Wireless Guest Network With Web Authentication

December 30th, 2011 By randy Categories: @Home

In a previous post titled, “Home Wireless Router” I walked through my custom built FreeBSD, wireless router at home. In this post, we’ll add web based authentication for guests. Essentially, when an unknown users connects to our network and browses the web, we’ll display our own website with a note letting them know we’re watching. They’ll have to agree to behave before they can actually browse the internet on port 80.

This will build on the previous “Home Wireless Router” post; start there first and make the appropriate changes noted below.

Using dhcpd to setup a split network:

We’ll make the network for trusted users and the network for our untrusted guests. Perhaps, in the future we can even throttle their bandwidth!

Here is what my /usr/local/etc/dhcpd.conf file now looks like.

subnet netmask {
  pool {
          option domain-name-servers;
          deny unknown-clients;
  pool {
        option domain-name-servers;
        allow unknown-clients;
  option domain-name "CANAAN";
  option routers;
  option broadcast-address;
  default-lease-time 600;
  max-lease-time 7200;
group trusted {
        host phone { hardware ethernet 00:0e:08:d5:c9:af;}
        host dell { hardware ethernet 00:11:43:75:0d:89; }
        host android1 { hardware ethernet f8:7b:7a:f0:c8:4b; }
        host android2 { hardware ethernet f8:7b:7a:f0:71:8b; }
        host ipad { hardware ethernet 10:93:e9:41:8f:26; }
        host macmini { hardware ethernet 68:a8:6d:59:9f:c9; }

I’m embarrassed, I really didn’t pay for all of those Mac products. If it isn’t obvious, you’ll need to replace the hosts and their hardware Ethernet addresses with the actual hardware Ethernet addresses of your trusted machines.

Packet Filter

Our packet filter configuration (/etc/pf.conf) is going to look a lot different than it did when we only had a wireless nat, but it should be obvious what the differences do:

allowed_out="{http, https, ssh, domain}"
table <goodboys> {}
set block-policy return
nat on $ext_if from to any -> ($ext_if)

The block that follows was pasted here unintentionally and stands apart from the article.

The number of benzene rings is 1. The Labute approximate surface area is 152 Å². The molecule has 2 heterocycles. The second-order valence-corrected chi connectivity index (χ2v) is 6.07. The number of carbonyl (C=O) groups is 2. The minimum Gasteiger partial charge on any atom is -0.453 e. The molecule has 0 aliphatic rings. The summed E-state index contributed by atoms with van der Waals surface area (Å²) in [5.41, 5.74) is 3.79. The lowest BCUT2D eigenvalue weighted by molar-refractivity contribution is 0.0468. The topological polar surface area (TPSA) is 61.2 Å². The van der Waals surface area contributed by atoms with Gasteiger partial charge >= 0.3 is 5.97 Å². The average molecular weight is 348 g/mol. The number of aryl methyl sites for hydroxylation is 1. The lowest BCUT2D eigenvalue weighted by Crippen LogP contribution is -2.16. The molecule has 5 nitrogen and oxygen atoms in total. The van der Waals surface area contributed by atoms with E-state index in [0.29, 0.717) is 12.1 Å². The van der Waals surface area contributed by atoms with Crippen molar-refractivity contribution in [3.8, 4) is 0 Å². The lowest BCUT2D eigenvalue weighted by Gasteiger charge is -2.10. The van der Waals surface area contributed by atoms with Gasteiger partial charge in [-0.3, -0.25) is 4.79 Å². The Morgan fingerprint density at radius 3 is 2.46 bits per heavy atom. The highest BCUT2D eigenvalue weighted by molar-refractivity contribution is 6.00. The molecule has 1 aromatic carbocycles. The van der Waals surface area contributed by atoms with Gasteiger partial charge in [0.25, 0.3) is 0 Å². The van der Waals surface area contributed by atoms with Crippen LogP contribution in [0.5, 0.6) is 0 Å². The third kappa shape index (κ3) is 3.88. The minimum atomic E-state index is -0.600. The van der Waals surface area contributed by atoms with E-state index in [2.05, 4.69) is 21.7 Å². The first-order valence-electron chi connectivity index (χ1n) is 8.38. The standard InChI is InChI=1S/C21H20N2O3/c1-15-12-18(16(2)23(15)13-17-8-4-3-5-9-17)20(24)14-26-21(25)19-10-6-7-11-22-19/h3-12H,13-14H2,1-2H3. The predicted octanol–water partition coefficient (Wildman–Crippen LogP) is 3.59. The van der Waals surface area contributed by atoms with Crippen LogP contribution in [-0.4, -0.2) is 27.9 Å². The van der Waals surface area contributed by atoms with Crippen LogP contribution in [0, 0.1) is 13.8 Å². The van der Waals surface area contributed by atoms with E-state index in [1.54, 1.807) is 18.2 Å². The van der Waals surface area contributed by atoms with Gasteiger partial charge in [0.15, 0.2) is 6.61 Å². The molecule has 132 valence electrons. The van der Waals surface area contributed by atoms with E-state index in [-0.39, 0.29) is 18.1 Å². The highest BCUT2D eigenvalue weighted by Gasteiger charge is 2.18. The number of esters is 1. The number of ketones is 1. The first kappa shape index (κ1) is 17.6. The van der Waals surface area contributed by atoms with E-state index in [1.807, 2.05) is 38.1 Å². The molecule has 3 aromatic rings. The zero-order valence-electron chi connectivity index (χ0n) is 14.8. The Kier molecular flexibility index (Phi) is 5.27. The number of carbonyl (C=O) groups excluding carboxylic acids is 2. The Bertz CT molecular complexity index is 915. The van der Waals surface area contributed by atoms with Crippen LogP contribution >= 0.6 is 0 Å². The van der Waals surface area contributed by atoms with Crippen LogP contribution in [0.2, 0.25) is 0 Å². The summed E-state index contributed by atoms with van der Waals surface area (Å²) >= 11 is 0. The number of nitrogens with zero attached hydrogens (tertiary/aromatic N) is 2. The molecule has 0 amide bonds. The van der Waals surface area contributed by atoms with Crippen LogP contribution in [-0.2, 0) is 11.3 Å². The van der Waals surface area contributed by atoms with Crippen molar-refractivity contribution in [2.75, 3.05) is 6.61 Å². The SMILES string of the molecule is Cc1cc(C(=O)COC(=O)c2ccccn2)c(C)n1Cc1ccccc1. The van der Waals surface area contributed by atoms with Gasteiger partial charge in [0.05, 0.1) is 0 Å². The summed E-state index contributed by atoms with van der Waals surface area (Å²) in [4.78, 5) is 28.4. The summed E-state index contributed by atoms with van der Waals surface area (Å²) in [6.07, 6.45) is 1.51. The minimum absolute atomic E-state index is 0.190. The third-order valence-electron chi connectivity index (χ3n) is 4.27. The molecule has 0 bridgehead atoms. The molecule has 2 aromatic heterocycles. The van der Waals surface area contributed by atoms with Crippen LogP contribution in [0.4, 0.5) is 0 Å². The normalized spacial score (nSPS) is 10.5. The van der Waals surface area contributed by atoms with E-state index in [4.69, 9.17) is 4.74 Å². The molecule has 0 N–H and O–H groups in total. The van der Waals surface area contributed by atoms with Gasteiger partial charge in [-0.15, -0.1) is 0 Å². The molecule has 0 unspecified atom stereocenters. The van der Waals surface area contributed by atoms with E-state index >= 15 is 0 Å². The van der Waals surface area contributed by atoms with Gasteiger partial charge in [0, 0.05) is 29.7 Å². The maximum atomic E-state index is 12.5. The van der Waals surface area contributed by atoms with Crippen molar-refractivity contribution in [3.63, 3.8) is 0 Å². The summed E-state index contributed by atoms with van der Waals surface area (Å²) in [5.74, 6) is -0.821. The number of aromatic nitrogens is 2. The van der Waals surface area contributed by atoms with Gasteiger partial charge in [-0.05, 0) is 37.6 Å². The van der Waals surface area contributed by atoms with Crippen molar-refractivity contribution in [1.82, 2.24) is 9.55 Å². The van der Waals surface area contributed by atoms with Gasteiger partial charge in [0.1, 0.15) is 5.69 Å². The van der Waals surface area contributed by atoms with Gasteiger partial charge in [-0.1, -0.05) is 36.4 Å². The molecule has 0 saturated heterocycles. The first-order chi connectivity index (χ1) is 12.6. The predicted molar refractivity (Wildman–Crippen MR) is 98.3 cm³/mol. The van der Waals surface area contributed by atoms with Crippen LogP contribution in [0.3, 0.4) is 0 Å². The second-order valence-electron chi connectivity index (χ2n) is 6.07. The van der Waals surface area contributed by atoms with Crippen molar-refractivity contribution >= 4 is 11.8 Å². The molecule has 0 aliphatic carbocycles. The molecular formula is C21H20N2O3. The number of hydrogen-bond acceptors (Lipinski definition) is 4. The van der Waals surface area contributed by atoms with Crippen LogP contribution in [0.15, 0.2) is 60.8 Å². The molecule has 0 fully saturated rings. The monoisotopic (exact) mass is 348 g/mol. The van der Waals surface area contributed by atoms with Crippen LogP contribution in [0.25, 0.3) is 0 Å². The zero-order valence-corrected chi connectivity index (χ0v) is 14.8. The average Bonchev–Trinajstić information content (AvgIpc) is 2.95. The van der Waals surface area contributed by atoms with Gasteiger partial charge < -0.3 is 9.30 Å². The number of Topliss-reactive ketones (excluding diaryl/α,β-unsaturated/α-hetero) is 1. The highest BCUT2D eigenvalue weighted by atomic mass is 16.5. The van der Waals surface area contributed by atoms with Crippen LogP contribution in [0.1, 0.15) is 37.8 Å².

nat on $ext_if from to any port $allowed_out ->($ext_if)
no rdr on $int_if proto tcp from <goodboys> to any port 80
rdr on $int_if proto tcp from to any port 80 -> port 80

In my prior wireless post, I stripped out all my fancy variables. Since we are now referring to the internal and external interfaces quite often, we might as well make our lives a bit easier by using variables.

Nat’ing works as usual for the network, however only allows the ports we’ve specified in $allowed_out. The “rdr on” rule forwards port 80 on our untrusted network to our localhost’s port 80. So now, no matter what website our guests visit, they end up on our webserver! The “no rdr” rule excludes IP addresses listed in the “goodboys” table from our subsequent “rdr on” rule.

All we need to do once a guest authenticates is run a simple command from the command line to add their IP address to the “goodboys” list. That command would look something like this:

pfctl -t goodboys -T add

Setting up the web server

It’s pretty obvious what to do next. Setup a webserver on localhost. You can write any sort of authentication script you like. I’ve placed a simple note letting my guests know that I’m not a sucker, nor a socialist and that by using my network they agree to my terms. The link “I Agree” takes them to a simple php script:

$output=exec("/usr/local/bin/sudo /sbin/pfctl -t goodboys -T add " . $_SERVER["REMOTE_ADDR"]);
header ("location: http://www.mises.org/");

It would be simple enough to do that in any other language.

But wait… pfctl needs to be run as root…

Right.. Install sudo and add this to your /usr/local/etc/sudoers file:

www ALL=NOPASSWD: /sbin/pfctl -t goodboys -T add 10.0.2.[2-254]

I used a regular expression so that a vulnerability in my script couldn’t give a crafty guest free reign over pfctl. I’m sure you could also play with the permissions of /dev/pf and make use of /etc/devfs.conf … but ehh.. I think this does the trick.

Oh.. and don’t forget to change the netmask on your gateway

Our network is now (not /24) in comparison to the previous “Home Wireless” post. You’ll need to make the change in ifconfig and rc.conf .

Maybe not so obvious pitfalls..

  • A crafty user could assign themselves an IP address on the trusted network. If this were a product and we were concerned with real authentication, we wouldn’t have a trusted “backdoor” network.
  • Only port 80 is forced into our authentication scheme. The user could still make use of any other protocol in the $allowed_out variable. Again, if this were a product, we’d keep other ports closed and open them using our “goodboys” table, which contains the list of authenticated users.
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